On the other side of the beech tree is a piece of garden art, a metal hoop that I use to showcase a hanging basket.  The basket showcases Supertunia® Royal Velvet and Supertunia® Mini Blue Vein.  By the end of the summer the hoop will practically be full of blooming petunias!

 

Hosta are featured in many areas of my garden which has a lot of shade.  They fill many a corner of the garden and gracefully combine with ferns for a great shade bed.

Here Snow Princess is shown off in a cobalt blue pot sitting on a wooden crate I repurposed as a garden table.  Snow Princess is an alyssum but unlike other alyssum it is heat tolerant.  Snow Princess isn't going to be available until Spring 2010 at retail, I'm lucky to get to have it a year early.

  

These lattice pieces work as a screen to add a bit of privacy from the home next door but are open enough that we aren't shutting out our friends.  They also function as a trellis for the vines planted in the window boxes.  This year I am growing black-eyed susan vine, Thunbergia.  The planting area  mix of yellow and orange black-eyed susan vines.  The lattice pieces are treated with a  natural wood stain but to add even more color I could paint the lattice in a coordinating or contrasting color.

 

Several years ago I built these raied beds for my wife, Beckie, to use as a teachign tool with her ESL (english as a second language) students.  Over the past two years I have reclaimed them for myself and have raised a bumper crop of the vegetables I enjoy growing.  This year I have planted leeks, onions, snow peas, carmen red peppers, cluster tomatoes, a garden peach tomato and the typical red sanwhich slicing tomatoes.  I have also planted lettuce, carrots, basil, fennel, and parsley.  Cucumbers, squash and pumpkins are still to come - as soon as we stop getting night temperatures in the low 40's.  To read more about raised beds click here.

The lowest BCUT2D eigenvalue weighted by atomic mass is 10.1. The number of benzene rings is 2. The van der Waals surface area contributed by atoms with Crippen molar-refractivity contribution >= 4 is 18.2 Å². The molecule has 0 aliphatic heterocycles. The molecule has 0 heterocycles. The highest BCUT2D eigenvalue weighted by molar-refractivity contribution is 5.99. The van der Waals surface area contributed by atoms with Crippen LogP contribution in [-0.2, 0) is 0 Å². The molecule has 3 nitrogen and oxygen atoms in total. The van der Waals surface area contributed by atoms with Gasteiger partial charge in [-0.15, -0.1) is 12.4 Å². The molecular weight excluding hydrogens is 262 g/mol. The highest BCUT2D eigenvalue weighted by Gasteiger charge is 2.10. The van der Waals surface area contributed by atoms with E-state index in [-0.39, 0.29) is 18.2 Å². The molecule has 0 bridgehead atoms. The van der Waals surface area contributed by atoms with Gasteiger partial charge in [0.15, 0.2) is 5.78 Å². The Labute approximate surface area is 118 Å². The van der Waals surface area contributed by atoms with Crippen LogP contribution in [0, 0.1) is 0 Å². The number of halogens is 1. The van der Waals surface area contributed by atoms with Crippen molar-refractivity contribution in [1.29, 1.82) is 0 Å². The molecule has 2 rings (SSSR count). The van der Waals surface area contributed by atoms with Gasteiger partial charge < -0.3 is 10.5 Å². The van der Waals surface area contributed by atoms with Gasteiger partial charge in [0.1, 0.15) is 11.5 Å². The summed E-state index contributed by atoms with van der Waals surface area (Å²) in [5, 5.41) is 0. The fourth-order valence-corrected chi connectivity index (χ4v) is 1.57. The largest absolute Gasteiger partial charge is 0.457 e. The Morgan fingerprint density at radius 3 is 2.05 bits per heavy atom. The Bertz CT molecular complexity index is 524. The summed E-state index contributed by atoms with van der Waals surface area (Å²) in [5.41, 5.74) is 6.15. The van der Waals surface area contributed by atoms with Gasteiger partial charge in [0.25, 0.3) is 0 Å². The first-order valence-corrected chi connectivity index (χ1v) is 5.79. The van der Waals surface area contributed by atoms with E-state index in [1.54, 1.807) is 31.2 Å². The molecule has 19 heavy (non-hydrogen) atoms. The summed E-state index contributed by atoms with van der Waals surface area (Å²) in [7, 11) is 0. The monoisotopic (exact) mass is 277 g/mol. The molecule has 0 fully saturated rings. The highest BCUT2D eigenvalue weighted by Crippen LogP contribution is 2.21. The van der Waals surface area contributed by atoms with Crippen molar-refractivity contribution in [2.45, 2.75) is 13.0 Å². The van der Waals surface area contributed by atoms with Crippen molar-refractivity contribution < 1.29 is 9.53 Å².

Supertunia® Vista Bubblegum 'USTUNI6001' US PP17,730, Can. PBR 2871;  Supertunia® Vista Silverberry 'USTUNI60-01M' US PPAF, Can. PBRAF; Supertunia® Royal Velvet 'Kakegawa S28' US PP13,887, Can. PBR 1039;  Supertunia® Mini Blue Veined 'CONBLUE' US PP13,543, Can. PBR 1605; Let's Dance® Starlight 'Lynn' US PP20,019, Can. PBRAF; Snow PrincessLobularia 'INLBUSNOPR' USPPAF, CPBRAF; Lo & Behold 'Blue Chip' US PP19,991; Can. COPF; Daredevil Mulberry 'Fisromag' US PP13,252, Can. PBR 1424; Diamond Frost® 'Inneuphdia' US PP17,567, Can. PBR 2830; 'Tuscan Sun' US PP18,763; Laguna Sky Blue 'Loboudtis' US PP15,526, Can. PBR 2304